Sunday, April 10, 2016
I recently posted about the warm, early spring turning decidedly chilly, with a few hard freezes predicted. Well, the freezes materialized, but the damage to my plants showed, I think, the effects of microclimates. What are microclimates? Well, our modern, go-to source (Wikipedia) defines it as "a local atmospheric zone where the climate differs from the surrounding area. The term may refer to areas as small as a few square meters or square feet (for example a garden bed) or as large as many square kilometers or square miles."
You likely have several microclimates in your yard, like against a brick or stone wall, a dip in the ground, near a water feature, or the shelter of shrubs. I noted a few microclimates in my yard after this freeze: the few fig branches against my brick chimney did not get zapped by the freeze while the rest of the new growth on the tree did; an azalea growing amid another shrub showed no damage, but the others had partial damage and; the lower branches of shrubs nearer concrete were less damaged than higher branches.
This azalea had layers and pockets of frost damage. I am not sure if this was related to microclimates or to the flowers being at different stages of development with different susceptibility to damage (which, I guess, could also be from microclimates!). The beige areas are blasted flower buds, while opened flowers, both above and below, seem fine.
Wednesday, April 6, 2016
Have you ever thought about the source of seeds? Though this article chiefly involves seeds sold to farmers, companies that produce home garden seeds are being bought out, too.
It is difficult to find a recently updated list of small, independent seed houses, here is one to try (with some VA sources):
Tuesday, April 5, 2016
Eighty-degree days, balmy nights, what can that mean in Virginia in April? Why, a hard freeze must be just around the corner! I mean, tonight! And a couple more nights this week...
The unpredictable weather in April is "why we can't have nice things!" Only kidding, there are lots of beautiful plants in April: forsythia, daffodils, dogwoods, saucer magnolias and quince, just to name a few. But the "nice things" I was referring to are the heat-loving veggies, like tomatoes, eggplants, peppers, basil and squash. If you set these plants out recently....that is, before our last average frost date (end of April), seduced by the warm weather, you are now paying the price of having to cover them up. And there is another price, too, one you might not easily see: the cold can check or stunt the growth of these heat lovers, even if you endeavor to keep them as snug as possible.
I recently sort of joined the ranks of early planters, by setting out three tomato plants...but I planted them into wall-o-waters, the (trademarked) system to keep the plants warm enough to thrive, even in a cold snap (see recent post). But, even I had to rush out after work to cover the open tops of these contraptions to keep in some accumulated heat. We'll see how they do!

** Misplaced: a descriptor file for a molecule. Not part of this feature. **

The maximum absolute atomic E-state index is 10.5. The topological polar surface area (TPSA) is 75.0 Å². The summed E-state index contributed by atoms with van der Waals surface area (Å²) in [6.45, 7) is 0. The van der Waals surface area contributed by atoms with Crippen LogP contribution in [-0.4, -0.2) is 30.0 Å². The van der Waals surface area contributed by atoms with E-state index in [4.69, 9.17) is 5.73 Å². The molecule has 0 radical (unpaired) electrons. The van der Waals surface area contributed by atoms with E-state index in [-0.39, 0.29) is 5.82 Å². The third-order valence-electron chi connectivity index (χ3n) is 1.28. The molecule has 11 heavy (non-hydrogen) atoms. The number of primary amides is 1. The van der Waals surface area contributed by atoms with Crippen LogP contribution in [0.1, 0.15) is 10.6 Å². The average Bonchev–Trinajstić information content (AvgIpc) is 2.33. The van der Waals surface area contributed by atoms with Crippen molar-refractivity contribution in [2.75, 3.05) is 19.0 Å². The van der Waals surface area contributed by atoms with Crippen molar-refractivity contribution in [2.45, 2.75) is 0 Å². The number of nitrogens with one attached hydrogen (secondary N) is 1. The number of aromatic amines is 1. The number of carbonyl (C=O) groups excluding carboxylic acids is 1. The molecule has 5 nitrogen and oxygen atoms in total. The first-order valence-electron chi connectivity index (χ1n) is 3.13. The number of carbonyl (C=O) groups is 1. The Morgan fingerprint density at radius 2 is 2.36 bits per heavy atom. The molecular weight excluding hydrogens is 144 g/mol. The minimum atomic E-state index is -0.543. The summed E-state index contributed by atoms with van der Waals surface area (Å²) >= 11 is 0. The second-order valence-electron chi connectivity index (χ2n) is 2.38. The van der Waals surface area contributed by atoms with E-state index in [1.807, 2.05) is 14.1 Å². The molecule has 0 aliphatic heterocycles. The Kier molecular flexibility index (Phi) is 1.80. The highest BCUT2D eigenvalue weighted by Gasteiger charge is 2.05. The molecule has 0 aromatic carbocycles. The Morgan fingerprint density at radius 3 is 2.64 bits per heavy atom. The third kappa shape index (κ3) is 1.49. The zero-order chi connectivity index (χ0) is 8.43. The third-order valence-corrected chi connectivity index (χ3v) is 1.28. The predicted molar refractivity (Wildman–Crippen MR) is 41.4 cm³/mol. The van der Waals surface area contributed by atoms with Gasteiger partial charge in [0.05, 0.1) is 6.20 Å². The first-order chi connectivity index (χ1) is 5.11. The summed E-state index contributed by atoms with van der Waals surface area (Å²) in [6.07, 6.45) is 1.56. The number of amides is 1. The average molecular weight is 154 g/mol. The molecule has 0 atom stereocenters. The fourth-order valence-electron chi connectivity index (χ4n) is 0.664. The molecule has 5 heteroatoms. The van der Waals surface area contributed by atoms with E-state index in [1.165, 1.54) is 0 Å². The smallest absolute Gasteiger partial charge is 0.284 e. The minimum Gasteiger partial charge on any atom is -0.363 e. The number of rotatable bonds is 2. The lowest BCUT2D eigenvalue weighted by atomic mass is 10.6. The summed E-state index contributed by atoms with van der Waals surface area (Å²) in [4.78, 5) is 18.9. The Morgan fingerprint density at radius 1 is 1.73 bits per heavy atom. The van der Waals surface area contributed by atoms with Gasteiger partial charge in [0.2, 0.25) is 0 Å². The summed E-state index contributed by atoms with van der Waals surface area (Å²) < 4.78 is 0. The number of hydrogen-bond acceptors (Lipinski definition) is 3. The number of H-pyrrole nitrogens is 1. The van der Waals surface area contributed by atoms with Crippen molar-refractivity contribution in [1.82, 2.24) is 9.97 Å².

So, the moral of the story? Wait until your last average frost date to set out heat-loving plants!
Friday, April 1, 2016
You know how, when you see something for the first time, you start to see it everywhere? Well today, I was at Maymont, an historical estate in Richmond, Virginia. I was there to take what turned out to be an excellent tour of the mansion. On my way, I noticed a weird, tentacled, orange glob hanging off of an Eastern Red Cedar tree. I immediately knew what it was. You see, last year I had to take out my two pear* trees, which I thought were resistant to the cedar-apple rust fungus. Unfortunately, all of the fruit on the trees were stunted and developed these orange tentacle projections on them, signifying infection with the fungus. Usually, cedars, apples and crab apples are most susceptible to this fungus. Whatever, my pears* got a hefty dose of it. Last year, I walked through the neighborhood looking for infected cedar trees, and found none. However, this year the trees seem to be loaded with this fungus.
For most of the year, the fungus looks like some sort of cone or pod on the cedar tree. However, after the first warm rain in spring, the fungal spore-bearing parts of the gall emerge. The fungus has a complicated lifestyle, involving transfer back-and-forth from cedar trees to apple trees.
The treatment for this fungus is two-pronged: first, remove all cedar trees in the vicinity. Of course, this was impossible, as the Eastern Red Cedar grows prolifically in this area in Virginia. The second involves the use of antifungal sprays. Unfortunately, I was unable to keep up with the organic, anti-fungal sprays given the extent of the infection, which is why I had to remove the trees.
Wonder what it looks like? Here you go:
Weird, huh? I may not like this fungus, but I can appreciate its strange that interesting looks. So, I am making "lemons out of lemonade" and will be creating a botanical drawing of the cedar-apple rust gall!
*Ah-ha! I did some more research! While the above photo seems to be of a cedar-apple rust gall, my pear trees more likely suffered from pear-quince rust, which exists in both cedars and junipers! Wow, a whole world is opening up to me about nasty fungi! The fruit looked just as shown in this link, from the excellent Missouri Botanical Garden:
I need to do more research!